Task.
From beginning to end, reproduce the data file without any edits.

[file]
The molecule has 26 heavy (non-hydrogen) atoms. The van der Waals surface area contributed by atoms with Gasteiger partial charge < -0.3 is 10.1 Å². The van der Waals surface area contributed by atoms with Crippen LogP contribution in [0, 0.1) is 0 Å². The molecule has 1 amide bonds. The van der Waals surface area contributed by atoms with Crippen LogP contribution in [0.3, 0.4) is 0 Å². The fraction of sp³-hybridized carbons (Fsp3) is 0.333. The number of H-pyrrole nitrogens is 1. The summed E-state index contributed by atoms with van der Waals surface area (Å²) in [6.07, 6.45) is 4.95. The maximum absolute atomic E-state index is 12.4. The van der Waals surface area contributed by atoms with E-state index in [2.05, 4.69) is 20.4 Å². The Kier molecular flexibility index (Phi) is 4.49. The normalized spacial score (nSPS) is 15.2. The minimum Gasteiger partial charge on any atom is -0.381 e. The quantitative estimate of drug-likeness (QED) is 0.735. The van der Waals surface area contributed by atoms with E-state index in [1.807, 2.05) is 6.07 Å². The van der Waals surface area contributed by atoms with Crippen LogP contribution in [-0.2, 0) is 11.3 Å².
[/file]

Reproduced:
The molecule has 26 heavy (non-hydrogen) atoms. The van der Waals surface area contributed by atoms with Gasteiger partial charge < -0.3 is 10.1 Å². The van der Waals surface area contributed by atoms with Crippen LogP contribution in [0, 0.1) is 0 Å². The molecule has 1 amide bonds. The van der Waals surface area contributed by atoms with Crippen LogP contribution in [0.3, 0.4) is 0 Å². The fraction of sp³-hybridized carbons (Fsp3) is 0.333. The number of H-pyrrole nitrogens is 1. The summed E-state index contributed by atoms with van der Waals surface area (Å²) in [6.07, 6.45) is 4.95. The maximum absolute atomic E-state index is 12.4. The van der Waals surface area contributed by atoms with E-state index in [2.05, 4.69) is 20.4 Å². The Kier molecular flexibility index (Phi) is 4.49. The normalized spacial score (nSPS) is 15.2. The minimum Gasteiger partial charge on any atom is -0.381 e. The quantitative estimate of drug-likeness (QED) is 0.735. The van der Waals surface area contributed by atoms with E-state index in [1.807, 2.05) is 6.07 Å². The van der Waals surface area contributed by atoms with Crippen LogP contribution in [-0.2, 0) is 11.3 Å².